On January 10th, nearly two years after being trialed in test markets, Beyond Fried Chicken will be available at KFCs nationwide. Developed in conjunction with Beyond Meat, it’s the first plant-based chicken to launch in fast-food restaurants across America. Beyond Fried Chicken—which is shaped into fried chunks that are somewhere between a chicken nugget and a chicken finger—will be sold in six-piece packs starting at $6.99.
“This [product] needs to democratize plant-based protein, and do it where consumers love to go and eat,” says Ethan Brown, founder and CEO of Beyond Meat. “The position that KFC is in to change how the consumer eats, it’s just hard to overstate that.”
Even if you’ve tried Beyond Meat’s chicken before, you haven’t tasted anything like this new offering. The recipe was custom developed alongside KFC specifically for the restaurant’s sole, proprietary use. Not only does it taste like the 11 herbs and spices you know, the protein is designed to shred like a chunk of muscle tissue (a sensation that Beyond Meat tells me is more expensive to produce than the typical extruded or pressure-molded plant chicken, which is another reason why you won’t see it everywhere).
KFC says that its Beyond Fried Chicken sold out quickly, to rave reviews, in test markets in early 2020. And the company has not done anything to tweak the formula since then. If all that’s true, then why has it taken so long for Beyond Fried Chicken to come to market?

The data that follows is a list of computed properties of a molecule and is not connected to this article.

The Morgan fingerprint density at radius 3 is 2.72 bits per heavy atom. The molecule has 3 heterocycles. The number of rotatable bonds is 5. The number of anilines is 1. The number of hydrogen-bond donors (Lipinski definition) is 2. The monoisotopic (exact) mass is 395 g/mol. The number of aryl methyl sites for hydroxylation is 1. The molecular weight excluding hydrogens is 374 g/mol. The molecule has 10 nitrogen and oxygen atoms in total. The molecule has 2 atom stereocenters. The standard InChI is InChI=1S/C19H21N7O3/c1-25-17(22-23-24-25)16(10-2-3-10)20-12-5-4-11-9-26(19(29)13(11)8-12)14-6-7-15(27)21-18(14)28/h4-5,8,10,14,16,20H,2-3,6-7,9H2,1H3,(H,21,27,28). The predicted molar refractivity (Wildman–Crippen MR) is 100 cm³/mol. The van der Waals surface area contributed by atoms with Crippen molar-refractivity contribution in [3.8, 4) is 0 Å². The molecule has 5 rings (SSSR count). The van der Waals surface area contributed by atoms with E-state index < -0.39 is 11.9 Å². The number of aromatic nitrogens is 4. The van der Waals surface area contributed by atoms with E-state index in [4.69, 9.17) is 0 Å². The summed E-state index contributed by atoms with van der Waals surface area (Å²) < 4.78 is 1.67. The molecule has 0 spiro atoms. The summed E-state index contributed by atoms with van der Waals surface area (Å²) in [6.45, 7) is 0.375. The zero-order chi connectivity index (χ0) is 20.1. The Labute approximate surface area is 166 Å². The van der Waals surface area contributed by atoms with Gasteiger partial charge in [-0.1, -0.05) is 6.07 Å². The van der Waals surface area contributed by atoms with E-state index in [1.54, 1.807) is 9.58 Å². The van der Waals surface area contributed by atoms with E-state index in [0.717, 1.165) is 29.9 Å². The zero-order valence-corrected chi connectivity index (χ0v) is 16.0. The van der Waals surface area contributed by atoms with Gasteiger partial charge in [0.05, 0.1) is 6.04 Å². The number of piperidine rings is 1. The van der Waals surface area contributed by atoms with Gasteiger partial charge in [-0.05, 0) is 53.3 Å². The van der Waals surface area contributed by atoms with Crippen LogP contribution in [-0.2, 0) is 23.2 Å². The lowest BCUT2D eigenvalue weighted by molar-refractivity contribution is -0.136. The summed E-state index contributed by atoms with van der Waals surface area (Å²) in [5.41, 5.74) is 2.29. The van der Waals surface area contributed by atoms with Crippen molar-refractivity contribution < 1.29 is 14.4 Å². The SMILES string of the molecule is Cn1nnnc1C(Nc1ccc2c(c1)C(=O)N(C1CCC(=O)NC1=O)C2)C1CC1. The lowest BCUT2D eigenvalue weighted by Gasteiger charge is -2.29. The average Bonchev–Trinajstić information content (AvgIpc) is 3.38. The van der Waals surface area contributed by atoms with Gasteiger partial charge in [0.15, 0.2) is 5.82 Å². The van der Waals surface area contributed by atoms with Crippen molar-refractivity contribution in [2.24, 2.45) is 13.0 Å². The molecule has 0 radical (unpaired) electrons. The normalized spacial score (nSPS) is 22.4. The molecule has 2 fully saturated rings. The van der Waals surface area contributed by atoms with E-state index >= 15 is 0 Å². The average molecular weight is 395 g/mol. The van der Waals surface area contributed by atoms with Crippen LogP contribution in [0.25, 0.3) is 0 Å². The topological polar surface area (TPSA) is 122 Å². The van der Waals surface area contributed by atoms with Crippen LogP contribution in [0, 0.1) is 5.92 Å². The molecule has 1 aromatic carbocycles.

“The biggest thing was COVID,” says KFC U.S. president Kevin Hochman. “We blew up our entire promotional calendar.” He clarifies that the problem wasn’t in sourcing ingredients, but in everything else that had to be updated to KFC’s operations during the early days of the pandemic.
With those changes implemented, and the timing of a new year when many people are rethinking their eating habits, KFC hopes to make a splash with the launch of Beyond Chicken across all 4,000+ KFC locations nationwide. “This is a real drop…it’s not one of those drops you can’t find,” says Hochman. That said, it is being billed as a limited-time offering “while supplies last.”
As for just who will be ordering plant chicken at KFC, the company believes it will be a mix of omnivores looking to cut back on meat consumption (90% of Beyond Meat buyers in a grocery store eat meat), and new customers who can finally feel welcome at a chicken restaurant (the company’s pilot testing proved that the product attracted new customers).
That’s why KFC believes that its launch of plant meat is simply part of a greater “modernization” of the brand, including a new mobile app and website that allows you to grab-and-go preorders much like Chipotle, along with newer menu items like chicken sandwiches and fries.
“Every piece of data we have on the customer—not just for the next couple of years, but decades—[suggests] a diet higher in plant-based proteins,” says Hochman.